The Bees’ Knees – Prizes for Week Six

Each week the Legislature is in session we’ll give out four prizes for the best and worst moments, as recorded in Hansard.

Killer Bee

The last two weeks the Legislature is in session are always the most acrimonious. Lunenburg West NDP MLA Gary Ramey, after constant interruptions during a speech, offered this quote, which was a strong theme of the fall session.

Gary Ramey: Our NDP Government will drag them, the Liberals and the Progressive Conservatives, kicking and screaming into a brighter future and we will leave it to them to explain why they want to be part of the problem rather than part of the solution, and why they do not want to be part of growth and progress. That’s what they’ll have to explain at some point.

Soon, the press will begin the ask how the opposition would create jobs, when they speak out against nearly every investment in nearly every community. Ramey wins the Killer Bee prize for the week.

Bumble Bee

Alfie MacLeod wins the week’s Bumble Bee prize for the error prone for forgetting he was on the governing side just three and a half years ago. Finance Minister Maureen MacDonald set him straight:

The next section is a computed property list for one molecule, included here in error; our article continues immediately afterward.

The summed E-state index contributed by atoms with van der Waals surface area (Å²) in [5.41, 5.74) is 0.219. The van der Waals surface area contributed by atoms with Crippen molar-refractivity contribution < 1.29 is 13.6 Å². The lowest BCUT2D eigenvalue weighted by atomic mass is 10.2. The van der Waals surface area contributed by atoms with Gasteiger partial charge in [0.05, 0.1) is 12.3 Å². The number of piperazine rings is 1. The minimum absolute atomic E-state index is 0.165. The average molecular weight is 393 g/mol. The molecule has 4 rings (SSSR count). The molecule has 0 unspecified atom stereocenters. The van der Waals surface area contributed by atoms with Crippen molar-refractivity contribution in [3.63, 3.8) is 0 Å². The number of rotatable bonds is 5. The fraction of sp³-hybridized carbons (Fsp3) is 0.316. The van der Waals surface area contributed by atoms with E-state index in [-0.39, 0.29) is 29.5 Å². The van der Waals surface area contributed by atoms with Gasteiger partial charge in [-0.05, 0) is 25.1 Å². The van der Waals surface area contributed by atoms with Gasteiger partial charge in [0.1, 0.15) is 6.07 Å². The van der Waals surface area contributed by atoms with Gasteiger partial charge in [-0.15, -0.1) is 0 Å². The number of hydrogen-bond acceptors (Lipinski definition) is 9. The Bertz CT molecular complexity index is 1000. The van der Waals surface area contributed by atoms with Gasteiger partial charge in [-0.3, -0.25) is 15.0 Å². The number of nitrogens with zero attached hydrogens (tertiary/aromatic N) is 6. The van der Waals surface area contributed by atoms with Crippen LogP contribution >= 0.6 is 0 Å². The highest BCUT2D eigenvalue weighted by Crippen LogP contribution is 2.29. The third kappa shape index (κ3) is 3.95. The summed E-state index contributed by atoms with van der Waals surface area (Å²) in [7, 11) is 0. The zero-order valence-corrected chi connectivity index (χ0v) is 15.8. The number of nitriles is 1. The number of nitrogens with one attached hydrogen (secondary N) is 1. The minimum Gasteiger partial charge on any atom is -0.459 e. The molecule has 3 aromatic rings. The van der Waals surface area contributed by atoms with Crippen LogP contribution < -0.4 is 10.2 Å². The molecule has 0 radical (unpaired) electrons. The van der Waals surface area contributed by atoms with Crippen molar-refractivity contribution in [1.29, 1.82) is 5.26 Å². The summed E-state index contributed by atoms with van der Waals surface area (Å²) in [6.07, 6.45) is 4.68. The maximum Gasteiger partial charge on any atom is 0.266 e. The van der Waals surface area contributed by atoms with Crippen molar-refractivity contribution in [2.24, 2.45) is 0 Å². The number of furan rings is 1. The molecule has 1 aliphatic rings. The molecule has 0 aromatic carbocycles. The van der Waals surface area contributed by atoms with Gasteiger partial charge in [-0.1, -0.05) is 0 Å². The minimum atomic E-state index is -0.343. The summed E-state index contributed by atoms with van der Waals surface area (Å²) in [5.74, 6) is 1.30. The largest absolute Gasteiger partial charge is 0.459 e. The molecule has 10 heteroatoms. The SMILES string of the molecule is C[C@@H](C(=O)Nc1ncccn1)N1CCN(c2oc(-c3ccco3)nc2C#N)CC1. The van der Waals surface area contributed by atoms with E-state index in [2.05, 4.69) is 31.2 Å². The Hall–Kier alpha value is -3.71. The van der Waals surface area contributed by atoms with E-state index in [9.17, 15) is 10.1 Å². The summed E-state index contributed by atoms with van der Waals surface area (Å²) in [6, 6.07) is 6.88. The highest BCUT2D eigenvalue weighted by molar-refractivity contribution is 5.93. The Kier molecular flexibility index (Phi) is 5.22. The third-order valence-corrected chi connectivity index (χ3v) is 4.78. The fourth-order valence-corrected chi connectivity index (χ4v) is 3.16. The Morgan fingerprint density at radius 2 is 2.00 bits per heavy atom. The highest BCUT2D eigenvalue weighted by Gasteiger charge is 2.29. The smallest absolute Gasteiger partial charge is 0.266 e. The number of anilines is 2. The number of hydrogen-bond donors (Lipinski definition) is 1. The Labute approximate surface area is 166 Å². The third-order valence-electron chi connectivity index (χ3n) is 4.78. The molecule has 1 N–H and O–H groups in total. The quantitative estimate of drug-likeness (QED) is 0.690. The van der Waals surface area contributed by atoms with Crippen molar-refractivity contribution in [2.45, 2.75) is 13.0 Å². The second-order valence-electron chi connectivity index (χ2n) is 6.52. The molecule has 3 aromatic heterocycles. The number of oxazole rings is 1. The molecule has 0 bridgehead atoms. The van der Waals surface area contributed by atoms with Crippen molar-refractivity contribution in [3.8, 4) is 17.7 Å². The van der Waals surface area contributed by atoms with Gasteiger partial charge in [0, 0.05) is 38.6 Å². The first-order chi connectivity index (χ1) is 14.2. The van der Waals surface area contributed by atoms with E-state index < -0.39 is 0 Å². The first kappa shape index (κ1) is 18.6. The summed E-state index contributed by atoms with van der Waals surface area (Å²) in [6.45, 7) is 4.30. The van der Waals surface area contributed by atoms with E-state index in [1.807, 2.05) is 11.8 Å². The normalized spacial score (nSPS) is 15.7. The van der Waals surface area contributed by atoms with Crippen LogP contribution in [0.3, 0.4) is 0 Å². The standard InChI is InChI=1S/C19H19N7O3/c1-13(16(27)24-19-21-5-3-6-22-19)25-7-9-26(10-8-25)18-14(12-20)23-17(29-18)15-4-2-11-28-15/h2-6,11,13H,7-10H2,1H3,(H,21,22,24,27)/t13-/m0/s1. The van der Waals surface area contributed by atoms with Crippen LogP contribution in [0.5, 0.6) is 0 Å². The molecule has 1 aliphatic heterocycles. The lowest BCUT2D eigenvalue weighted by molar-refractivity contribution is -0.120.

Alfie MacLeod: It’s obvious this Minister of Finance is an expert at the shell game, because what they give with one hand they take away with the other hand.

Maureen MacDonald: You really do have to laugh when a member of the PC caucus has the audacity to stand up on the floor of this Legislature and talk with righteous indignation about debt. That Party left debt to subsequent governments of any political stripe that cost close to $1 billion annually to service in the Province of Nova Scotia. The reason why we see programs under pressure – our health care, our education, and other programs – is because of the spectacular mismanagement of previous governments, particularly the former Rodney MacDonald Government.

Honey Bee

Liberal MLA Michel Samson and NDP MLA Sterling Belliveau share the Honey Bee prize for talking about an issue rarely raised in the Legislature – our lobster industry.

Michel Samson: What efforts is the minister making to ensure lobster fishermen in Nova Scotia receive the best possible price for their catch?

Sterling Belliveau: We have been doing a considerable amount. We have been working with the industry – not only with the Lobster Council of Canada, who has an initiative in marketing and branding lobsters. I am very proud of that, and we are also working on international markets, yes there are opportunities there but we are also working with the industry. We stood up for the independent fishermen on owner/operator, we stood up on protection of Georges Bank, and we’ll stand up on the fishing industry, the lobster industry of Nova Scotia.

Drone of the Week

1 drone noun \drōn\
a stingless bee that does not gather nectar or pollen